The vast majority of users are not techies. They don't know what Firebug is, what markup is, or what id's are. And hard though it may be for techies to believe, they don't want to know.

    Until password managers "Just Work" and always work, all the admonitions of security experts to use them amounts to little more than barking at the moon.
  • Barking at the moon

    You are a 100% correct. I started in 1979, Main Frames and micro computers and the average user does not want to know. No matter times I try to show and explain, it is lost. Computers are just tools, nothing more, nothing less. Some people are tool users and most are not. We now have a situation where most people have to use a tool. Example: my ex wife is a brilliant woman, straight A in the University, a teacher and speaks several languages as a native. She can almost inhale a language in a few short weeks. To this day, she is afraid of computers and can not use one, nor can she drive a nail with a hammer. When computers are powerful enough to be interfaced voice & video as in a robot, will we come close to resolving the problem. Looking around, we can see even then the problem will never be completely solved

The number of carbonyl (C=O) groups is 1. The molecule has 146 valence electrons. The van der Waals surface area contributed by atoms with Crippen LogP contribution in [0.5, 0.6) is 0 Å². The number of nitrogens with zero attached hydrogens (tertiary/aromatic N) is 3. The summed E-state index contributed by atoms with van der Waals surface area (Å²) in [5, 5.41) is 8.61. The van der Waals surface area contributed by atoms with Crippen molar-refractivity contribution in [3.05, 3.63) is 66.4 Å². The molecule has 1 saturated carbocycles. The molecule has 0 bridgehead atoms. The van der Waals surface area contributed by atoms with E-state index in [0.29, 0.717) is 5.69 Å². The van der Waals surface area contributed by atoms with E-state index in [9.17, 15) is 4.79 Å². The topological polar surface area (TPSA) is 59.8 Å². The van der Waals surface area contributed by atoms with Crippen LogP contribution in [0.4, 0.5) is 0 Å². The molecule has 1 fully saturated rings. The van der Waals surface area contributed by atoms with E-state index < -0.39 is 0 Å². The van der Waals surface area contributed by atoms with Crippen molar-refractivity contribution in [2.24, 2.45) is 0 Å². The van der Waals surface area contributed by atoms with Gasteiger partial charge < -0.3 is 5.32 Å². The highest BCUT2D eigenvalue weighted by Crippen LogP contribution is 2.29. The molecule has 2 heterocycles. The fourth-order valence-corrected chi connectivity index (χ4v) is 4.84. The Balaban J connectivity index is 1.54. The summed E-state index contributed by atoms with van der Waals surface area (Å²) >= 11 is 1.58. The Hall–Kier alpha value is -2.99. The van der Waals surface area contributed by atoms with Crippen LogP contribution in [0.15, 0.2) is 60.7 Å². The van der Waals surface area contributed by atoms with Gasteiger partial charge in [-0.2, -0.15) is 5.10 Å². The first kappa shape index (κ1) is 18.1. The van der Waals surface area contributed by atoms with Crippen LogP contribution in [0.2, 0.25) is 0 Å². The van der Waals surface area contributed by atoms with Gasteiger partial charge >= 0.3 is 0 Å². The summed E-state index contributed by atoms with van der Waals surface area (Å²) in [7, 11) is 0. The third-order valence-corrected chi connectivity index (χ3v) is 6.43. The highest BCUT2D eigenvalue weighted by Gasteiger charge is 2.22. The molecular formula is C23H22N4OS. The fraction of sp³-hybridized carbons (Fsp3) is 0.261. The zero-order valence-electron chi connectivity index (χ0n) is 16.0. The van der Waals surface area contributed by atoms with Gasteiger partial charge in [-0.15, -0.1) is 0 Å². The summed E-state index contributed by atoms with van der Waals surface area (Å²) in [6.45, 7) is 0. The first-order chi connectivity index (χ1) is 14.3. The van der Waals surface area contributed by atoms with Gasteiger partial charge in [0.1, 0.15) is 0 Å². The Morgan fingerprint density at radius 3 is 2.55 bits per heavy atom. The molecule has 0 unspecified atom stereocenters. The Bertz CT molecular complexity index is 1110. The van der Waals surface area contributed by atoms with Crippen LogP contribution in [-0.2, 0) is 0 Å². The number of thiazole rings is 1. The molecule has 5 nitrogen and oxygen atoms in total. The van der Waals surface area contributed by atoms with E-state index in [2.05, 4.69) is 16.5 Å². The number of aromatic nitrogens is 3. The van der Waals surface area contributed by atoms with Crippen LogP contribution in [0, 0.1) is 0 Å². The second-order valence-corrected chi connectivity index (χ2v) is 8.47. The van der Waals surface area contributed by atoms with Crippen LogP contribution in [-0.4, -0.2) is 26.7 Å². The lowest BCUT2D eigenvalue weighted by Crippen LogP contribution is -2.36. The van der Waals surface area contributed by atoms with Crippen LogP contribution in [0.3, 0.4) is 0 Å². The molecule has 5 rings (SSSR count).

• I love Step 9

    "Use common sense.." and "Pay special attention to the security features..."

    Problem solved.
  • Common sense stuff

    The majority of this article is pretty much common sense. Don't use plug-ins that you don't need, be careful what you click on in Facebook/Twitter/whatever, keep your operating systems up to date, and backup your important files regularly. These are things that we (hopefully) do as a matter of course. The ones that don't are either virus harvesting, or clearly don't deserve the computers that they digitally torture...